Thursday, December 23, 2004

Josh Marshall nails it

from Talking Points Memo, re: the eroding support for Iraquagmire:

During the election, I always thought that the dynamics of the campaign were providing what we might call an artificial floor for support for the war -- both at the level of its management and the whole idea of going to war in the first place.

Here's what I mean -- it comes down to an issue of cognitive dissonance.

The dead-even political polarization of America remains the defining fact of our politics. Close to 50% of Americans were dead set on voting for President Bush almost no matter what. Or they were dead set on voting against John Kerry. For our purposes, it's the same difference.

I think that many Bush supporters simply couldn't take stock of the full measure of the screw-up in Iraq during the election because doing so would have conflicted their support for President Bush. Iraq and the war on terror so defined this election that support for the war and the president who led us into it simply couldn't be pried apart.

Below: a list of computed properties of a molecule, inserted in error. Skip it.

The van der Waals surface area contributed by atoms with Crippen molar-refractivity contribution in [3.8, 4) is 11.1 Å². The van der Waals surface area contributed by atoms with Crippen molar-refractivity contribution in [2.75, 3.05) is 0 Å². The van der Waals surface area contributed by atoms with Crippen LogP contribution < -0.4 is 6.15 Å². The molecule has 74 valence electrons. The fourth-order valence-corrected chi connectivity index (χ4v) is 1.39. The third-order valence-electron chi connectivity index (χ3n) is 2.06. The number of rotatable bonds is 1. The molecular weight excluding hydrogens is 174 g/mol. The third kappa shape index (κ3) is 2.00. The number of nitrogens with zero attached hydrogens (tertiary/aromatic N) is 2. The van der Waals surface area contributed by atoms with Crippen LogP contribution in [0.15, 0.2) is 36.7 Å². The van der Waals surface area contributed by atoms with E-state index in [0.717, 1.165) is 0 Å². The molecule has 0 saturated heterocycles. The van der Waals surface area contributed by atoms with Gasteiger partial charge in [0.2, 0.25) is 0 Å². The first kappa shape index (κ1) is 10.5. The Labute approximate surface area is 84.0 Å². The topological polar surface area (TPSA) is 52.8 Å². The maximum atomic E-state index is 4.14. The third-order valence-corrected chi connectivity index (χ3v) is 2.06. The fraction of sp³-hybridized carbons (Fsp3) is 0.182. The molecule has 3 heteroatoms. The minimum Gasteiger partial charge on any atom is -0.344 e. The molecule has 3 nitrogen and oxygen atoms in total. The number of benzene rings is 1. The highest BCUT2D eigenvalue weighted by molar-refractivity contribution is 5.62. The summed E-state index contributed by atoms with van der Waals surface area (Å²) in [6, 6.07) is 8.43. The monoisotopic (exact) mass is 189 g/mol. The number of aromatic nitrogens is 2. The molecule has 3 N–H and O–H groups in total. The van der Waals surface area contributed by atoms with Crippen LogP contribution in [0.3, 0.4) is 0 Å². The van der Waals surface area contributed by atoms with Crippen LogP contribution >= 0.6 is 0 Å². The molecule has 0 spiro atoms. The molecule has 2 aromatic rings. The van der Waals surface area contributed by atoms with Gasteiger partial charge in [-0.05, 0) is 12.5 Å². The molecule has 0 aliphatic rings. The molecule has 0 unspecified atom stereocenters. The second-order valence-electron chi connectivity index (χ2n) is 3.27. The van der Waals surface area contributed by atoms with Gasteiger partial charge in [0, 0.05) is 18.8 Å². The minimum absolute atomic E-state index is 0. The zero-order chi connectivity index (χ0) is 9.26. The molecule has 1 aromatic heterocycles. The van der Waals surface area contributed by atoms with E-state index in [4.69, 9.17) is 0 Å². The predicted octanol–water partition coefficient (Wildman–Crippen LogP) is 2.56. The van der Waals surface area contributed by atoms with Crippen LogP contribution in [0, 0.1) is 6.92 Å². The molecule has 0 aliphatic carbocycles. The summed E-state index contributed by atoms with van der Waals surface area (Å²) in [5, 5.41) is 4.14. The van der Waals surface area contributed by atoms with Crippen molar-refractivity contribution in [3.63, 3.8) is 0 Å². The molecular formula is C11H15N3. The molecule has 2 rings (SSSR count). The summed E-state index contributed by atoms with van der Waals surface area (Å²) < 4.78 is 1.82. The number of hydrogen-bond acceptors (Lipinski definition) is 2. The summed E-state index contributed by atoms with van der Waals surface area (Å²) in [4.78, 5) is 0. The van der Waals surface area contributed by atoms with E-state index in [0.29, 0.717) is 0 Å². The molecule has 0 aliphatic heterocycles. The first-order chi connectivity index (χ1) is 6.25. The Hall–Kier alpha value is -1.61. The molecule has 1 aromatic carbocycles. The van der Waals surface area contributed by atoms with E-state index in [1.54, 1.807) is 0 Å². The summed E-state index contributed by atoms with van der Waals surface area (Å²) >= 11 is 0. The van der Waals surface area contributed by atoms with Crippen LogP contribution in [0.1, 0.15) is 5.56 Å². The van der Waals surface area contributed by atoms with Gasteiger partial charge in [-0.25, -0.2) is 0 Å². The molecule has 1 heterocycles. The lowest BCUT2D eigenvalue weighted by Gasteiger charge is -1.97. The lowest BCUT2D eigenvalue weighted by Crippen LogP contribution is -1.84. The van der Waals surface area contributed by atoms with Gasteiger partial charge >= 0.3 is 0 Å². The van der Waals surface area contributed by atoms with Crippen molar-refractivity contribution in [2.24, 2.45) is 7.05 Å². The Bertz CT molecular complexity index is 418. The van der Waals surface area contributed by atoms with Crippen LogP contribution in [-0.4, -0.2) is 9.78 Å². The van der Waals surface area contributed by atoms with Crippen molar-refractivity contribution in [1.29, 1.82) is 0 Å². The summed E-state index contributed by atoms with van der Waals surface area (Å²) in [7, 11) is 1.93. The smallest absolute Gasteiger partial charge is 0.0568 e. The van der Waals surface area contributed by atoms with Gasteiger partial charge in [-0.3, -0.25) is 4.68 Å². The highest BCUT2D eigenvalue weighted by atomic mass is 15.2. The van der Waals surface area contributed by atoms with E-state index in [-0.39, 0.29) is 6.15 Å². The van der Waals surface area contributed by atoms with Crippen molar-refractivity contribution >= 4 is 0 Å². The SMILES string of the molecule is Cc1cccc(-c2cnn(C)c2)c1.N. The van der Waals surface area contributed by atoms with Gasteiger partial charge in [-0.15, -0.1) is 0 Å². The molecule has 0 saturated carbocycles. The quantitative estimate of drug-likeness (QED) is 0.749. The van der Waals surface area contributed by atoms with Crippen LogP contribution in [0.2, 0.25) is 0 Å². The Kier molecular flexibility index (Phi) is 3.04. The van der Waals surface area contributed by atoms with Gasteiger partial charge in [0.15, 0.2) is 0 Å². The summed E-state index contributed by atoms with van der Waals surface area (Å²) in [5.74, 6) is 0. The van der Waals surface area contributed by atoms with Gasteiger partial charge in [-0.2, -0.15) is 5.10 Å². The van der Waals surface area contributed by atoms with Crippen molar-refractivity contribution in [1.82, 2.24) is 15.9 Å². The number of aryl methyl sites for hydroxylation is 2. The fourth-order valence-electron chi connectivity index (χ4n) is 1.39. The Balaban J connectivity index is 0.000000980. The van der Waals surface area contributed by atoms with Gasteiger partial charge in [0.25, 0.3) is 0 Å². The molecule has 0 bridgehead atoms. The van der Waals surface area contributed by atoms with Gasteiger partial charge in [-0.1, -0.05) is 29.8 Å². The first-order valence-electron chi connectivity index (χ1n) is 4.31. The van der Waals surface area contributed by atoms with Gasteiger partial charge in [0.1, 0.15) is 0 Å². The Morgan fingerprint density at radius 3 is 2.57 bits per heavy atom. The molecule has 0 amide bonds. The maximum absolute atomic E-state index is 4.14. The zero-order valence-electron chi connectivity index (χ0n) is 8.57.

Perhaps it wasn't so internalized. During the slugfest of the campaign supporting Bush just meant supporting the war and this is what people told pollsters when they were asked, because one question was almost a proxy for the other.

You can even do a thought experiment by imagining how many conservatives during election season would have been so staunch in their support for the war if it were being fought under a President Gore or a President Clinton. The question all but answers itself.

In any case, I think what has happened is that the end of the campaign season has departisanized the war -- at least to a measurable extent -- and folks who were emotionally and intellectually committed to reelecting the president (just as there were people on the other side with similar commitments) are now freer to see the situation in Iraq a bit more on its own terms.

Now all we have to do is deal with the 59M loonies who operated inside this box.


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